This Stock Deserves Your Love Ahead of Earnings
Richard is a member of The Motley Fool Blog Network -- entries represent the personal opinion of the blogger and are not formally edited.
To say that Adtran (NASDAQ: ADTN) had a rough 2012 would be a gross understatement. The telecom equipment maker lost 34% of its value. But Adtran was not alone as the entire sector was ravaged by poor carrier spending. And absent buying its own equipment, there was no way to stop the bleeding.
However, it’s a new year. That industry experts are projecting a healthy recovery in carrier spending, depressed stocks such as Adtran will be in-play. And with the company due to report on its fourth quarter results, investors would be wise to jump in early. To the extent that Adtran can show even modest sequential improvements in performance, cheaper shares might never come.
Can Q4 Validate Q3’s Patience?
Adtran’s Q3 report wasn’t great. But relative to expectations, it wasn’t horrible either. The company reported net income of $9.3 million or 15 cents per share on revenues of $162.1 million. EPS and revenue dropped 74% and 15% respectively. While these numbers do sound horrible, but as noted, Adtran’s struggles were not unique to the company.
Consider that a rival such as Ciena (NASDAQ: CIEN) performed arguably worst. Not only did Ciena’s Q3 results miss estimates, but the company reported an operating loss of $4.1 million on revenues of $474.1 million. Plus the results included poor gross operating margin, which fell by 440 basis points to 39.5%.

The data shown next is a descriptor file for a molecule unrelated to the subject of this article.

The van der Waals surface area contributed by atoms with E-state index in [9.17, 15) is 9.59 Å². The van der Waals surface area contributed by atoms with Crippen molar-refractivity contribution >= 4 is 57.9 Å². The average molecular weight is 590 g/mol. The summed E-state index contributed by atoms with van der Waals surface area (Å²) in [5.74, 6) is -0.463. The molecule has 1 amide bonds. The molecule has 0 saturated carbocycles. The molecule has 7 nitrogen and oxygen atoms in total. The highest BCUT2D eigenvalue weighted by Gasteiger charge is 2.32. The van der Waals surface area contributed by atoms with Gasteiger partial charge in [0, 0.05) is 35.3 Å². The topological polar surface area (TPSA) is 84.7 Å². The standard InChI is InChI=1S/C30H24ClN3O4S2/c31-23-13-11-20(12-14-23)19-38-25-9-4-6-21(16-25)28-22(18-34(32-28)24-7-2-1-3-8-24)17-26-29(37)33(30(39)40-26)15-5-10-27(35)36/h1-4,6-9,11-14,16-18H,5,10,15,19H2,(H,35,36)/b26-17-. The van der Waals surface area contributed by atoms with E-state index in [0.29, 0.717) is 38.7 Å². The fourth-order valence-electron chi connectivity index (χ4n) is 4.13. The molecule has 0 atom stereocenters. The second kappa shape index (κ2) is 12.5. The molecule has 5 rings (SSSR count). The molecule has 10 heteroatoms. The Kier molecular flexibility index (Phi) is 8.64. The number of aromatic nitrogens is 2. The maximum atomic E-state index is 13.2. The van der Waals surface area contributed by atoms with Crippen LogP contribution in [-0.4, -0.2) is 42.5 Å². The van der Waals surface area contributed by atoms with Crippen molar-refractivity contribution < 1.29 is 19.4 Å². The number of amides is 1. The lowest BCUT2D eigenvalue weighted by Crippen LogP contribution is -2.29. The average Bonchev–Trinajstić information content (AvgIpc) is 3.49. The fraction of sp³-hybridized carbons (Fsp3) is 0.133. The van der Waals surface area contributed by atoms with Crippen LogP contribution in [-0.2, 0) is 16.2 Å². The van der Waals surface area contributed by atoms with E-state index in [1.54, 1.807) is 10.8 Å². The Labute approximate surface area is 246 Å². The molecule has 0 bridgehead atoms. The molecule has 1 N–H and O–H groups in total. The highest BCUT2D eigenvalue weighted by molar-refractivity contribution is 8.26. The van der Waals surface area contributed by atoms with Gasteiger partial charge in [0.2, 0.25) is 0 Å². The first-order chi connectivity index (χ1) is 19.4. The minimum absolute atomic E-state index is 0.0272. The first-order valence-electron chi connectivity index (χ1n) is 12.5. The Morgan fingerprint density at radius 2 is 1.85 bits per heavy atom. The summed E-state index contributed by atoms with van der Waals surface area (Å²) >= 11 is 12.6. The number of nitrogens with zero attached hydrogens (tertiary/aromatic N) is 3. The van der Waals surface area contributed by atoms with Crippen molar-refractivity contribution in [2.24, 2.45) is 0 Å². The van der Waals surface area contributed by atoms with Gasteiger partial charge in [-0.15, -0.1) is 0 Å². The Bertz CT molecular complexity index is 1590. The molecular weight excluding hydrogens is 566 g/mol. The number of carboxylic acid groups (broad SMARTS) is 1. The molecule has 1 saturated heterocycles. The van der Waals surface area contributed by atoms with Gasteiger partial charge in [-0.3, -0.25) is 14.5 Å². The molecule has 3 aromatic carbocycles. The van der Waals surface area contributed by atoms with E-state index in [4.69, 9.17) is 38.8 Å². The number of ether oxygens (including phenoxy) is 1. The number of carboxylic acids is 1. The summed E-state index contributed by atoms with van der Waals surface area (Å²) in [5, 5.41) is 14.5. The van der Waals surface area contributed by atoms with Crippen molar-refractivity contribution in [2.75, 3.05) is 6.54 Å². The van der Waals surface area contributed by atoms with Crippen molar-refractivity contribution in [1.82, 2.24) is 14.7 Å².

As with Adtran, Ciena attributed the disappointing results to “ongoing macroeconomic challenges and slower than expected roll-outs of new design wins” - this according to CEO, Gary Smith. For Adtran, the good news though, is that its customer base consists of three prominent carriers in Verizon, Qwest and AT&T. The bad news is that they account for close to 50% of the company’s revenue.
Although the industry is expected to rebound, the extent of the recovery remains unknown. However, that 30% has been shed from Adtran's prior EPS fiscal year targets, including Q4 estimates dropping from 54 cents per share to 36 cents suggests that optimism may not be as high as previously thought.
Nonetheless, management continues to remain optimistic about its prospects. Adtran’s CEO, Tom Stanton felt good about the company’s position in the market and feels that globalization efforts will lead to significantly better performance in the future. I have to agree
At some point carrier spending will return. And the company that is best positioned to deliver the right mix of equipment, communication services and at the right price will win. Why can’t it be Adtran? So far the company has made the best out of a bad situation. But it’s going to require more than just moral victories to win investors.
For that to happen, Adtran needs to get more aggressive in its strategic focus. The company must get out of the mindset of being the best “low cost supplier” in the business. This will not work in the long term. But in the meantime, Adtran remains a good company with a sound management team. That shares lost over 30% last year makes Adtran a possible turnaround candidate – even with modest growth.
Even on the most conservative assumptions, these shares should be trading at $25. Granted, there are plenty of variables before the stock can work. But if revenue growth stays in the mid-single digits and Adtran can produce free cash flow conversions at its historical rate, these shares are undervalued today by at least 30%.
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